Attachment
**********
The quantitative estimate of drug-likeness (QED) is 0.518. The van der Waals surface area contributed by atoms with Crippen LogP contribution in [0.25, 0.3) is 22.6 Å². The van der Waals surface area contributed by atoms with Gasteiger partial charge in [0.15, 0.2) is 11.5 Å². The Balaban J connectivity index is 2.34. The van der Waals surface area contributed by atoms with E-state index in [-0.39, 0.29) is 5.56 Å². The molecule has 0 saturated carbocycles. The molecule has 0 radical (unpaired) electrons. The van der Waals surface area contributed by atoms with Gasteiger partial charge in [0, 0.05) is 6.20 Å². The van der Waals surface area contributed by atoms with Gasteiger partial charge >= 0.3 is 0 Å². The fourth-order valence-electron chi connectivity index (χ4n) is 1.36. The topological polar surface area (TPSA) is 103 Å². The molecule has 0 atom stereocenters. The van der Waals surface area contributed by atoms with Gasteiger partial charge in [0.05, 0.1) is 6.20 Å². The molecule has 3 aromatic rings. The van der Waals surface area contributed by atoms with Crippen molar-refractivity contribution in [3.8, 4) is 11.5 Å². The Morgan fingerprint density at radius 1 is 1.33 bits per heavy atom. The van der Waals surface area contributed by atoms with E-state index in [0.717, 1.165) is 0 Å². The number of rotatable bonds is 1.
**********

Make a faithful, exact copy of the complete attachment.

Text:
The quantitative estimate of drug-likeness (QED) is 0.518. The van der Waals surface area contributed by atoms with Crippen LogP contribution in [0.25, 0.3) is 22.6 Å². The van der Waals surface area contributed by atoms with Gasteiger partial charge in [0.15, 0.2) is 11.5 Å². The Balaban J connectivity index is 2.34. The van der Waals surface area contributed by atoms with E-state index in [-0.39, 0.29) is 5.56 Å². The molecule has 0 saturated carbocycles. The molecule has 0 radical (unpaired) electrons. The van der Waals surface area contributed by atoms with Gasteiger partial charge in [0, 0.05) is 6.20 Å². The van der Waals surface area contributed by atoms with Gasteiger partial charge >= 0.3 is 0 Å². The fourth-order valence-electron chi connectivity index (χ4n) is 1.36. The topological polar surface area (TPSA) is 103 Å². The molecule has 0 atom stereocenters. The van der Waals surface area contributed by atoms with Gasteiger partial charge in [0.05, 0.1) is 6.20 Å². The molecule has 3 aromatic rings. The van der Waals surface area contributed by atoms with Crippen molar-refractivity contribution in [3.8, 4) is 11.5 Å². The Morgan fingerprint density at radius 1 is 1.33 bits per heavy atom. The van der Waals surface area contributed by atoms with E-state index in [0.717, 1.165) is 0 Å². The number of rotatable bonds is 1.